A previously unknown self-portrait by Vincent van Gogh has been discovered hidden on the back of another painting.
Experts at the National Galleries of Scotland made the find when the canvas was X-rayed before an exhibition.
The hidden self-portrait was covered by layers of glue and cardboard on the back of an earlier work called Head of a Peasant Woman.
The gallery's senior conservator Lesley Stevenson said she felt "shock" to find the artist "looking out at us".
She said: "When we saw the X-ray for the first time, of course we were hugely excited.
"This is a significant discovery because it adds to what we already know about Van Gogh's life."
The Dutch artist often re-used canvases to save money, turning them over and then working on the other side.
His work did not sell during his lifetime and his fame came only after his death in 1890, at the age of 37.
Van Gogh became one of the most famous and influential figures in Western art history.
Head of a Peasant Woman entered the National Gallery of Scotland (NGS) collection in 1960, as part of a gift from a prominent Edinburgh lawyer.
It shows a local woman from the town of Nuenen in the south of the Netherlands, where the artist lived from December 1883 to November 1885.
It is thought that Van Gogh later painted the self-portrait on the other side at a key moment in his career, after he moved to Paris and was exposed to the work of the French impressionists.
About 15 years after his death, Head of a Peasant Woman was loaned to an exhibition at the Stedelijk Museum, Amsterdam.
It is believed that this is when the canvas was stuck down on cardboard before being framed.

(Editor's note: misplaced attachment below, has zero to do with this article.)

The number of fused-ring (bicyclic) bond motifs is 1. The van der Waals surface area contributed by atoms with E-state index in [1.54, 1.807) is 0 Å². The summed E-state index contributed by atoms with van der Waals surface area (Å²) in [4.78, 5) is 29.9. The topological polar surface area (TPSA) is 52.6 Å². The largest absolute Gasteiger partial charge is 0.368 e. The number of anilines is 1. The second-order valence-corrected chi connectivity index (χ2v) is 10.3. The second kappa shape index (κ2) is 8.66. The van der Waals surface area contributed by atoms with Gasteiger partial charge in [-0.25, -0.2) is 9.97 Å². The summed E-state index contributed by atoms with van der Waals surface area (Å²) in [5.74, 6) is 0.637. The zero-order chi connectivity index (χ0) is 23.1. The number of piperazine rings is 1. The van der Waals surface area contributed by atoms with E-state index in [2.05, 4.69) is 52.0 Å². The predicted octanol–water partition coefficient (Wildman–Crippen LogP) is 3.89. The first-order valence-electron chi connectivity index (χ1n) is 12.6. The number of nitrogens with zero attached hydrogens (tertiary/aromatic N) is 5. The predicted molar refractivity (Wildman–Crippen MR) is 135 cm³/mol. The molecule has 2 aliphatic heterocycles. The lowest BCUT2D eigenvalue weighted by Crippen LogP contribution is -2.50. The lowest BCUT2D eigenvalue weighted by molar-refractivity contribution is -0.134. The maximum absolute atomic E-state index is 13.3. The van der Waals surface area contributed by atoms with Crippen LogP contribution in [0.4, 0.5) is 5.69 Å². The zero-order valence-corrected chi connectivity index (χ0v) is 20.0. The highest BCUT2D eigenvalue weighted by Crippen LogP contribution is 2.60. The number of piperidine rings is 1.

It appears that Peasant Woman was considered more "finished" than the self-portrait on the other side.
The painting changed hands several times and in 1923 was acquired by Evelyn St Croix Fleming, whose son, Ian, became the creator of James Bond.
It was not until 1951 that it came to Scotland, having entered the collection of Alexander and Rosalind Maitland, who later donated it to the NGS.
Experts at the gallery said it may be possible to uncover the hidden self-portrait, but that the process of removing the glue and cardboard will require delicate conservation work.
Research is ongoing to work out how that can be done without harming Head of a Peasant Woman.
However, visitors to an exhibition in Edinburgh will be able to see the X-ray image for the first time through a specially-crafted lightbox.
It shows a bearded sitter in a brimmed hat with a neckerchief loosely tied at the throat. He fixes the viewer with an intense stare, the right side of his face in shadow and his left ear clearly visible.
Prof Frances Fowle, senior curator of French Art at the National Galleries of Scotland, described the discovery as "an incredible gift for Scotland".
She said: "Moments like this are incredibly rare. We have discovered an unknown work by Vincent van Gogh, one of the most important and popular artists in the world."
Several such self-portraits and other works have previously been found painted on the back of earlier canvases from the Nuenen period.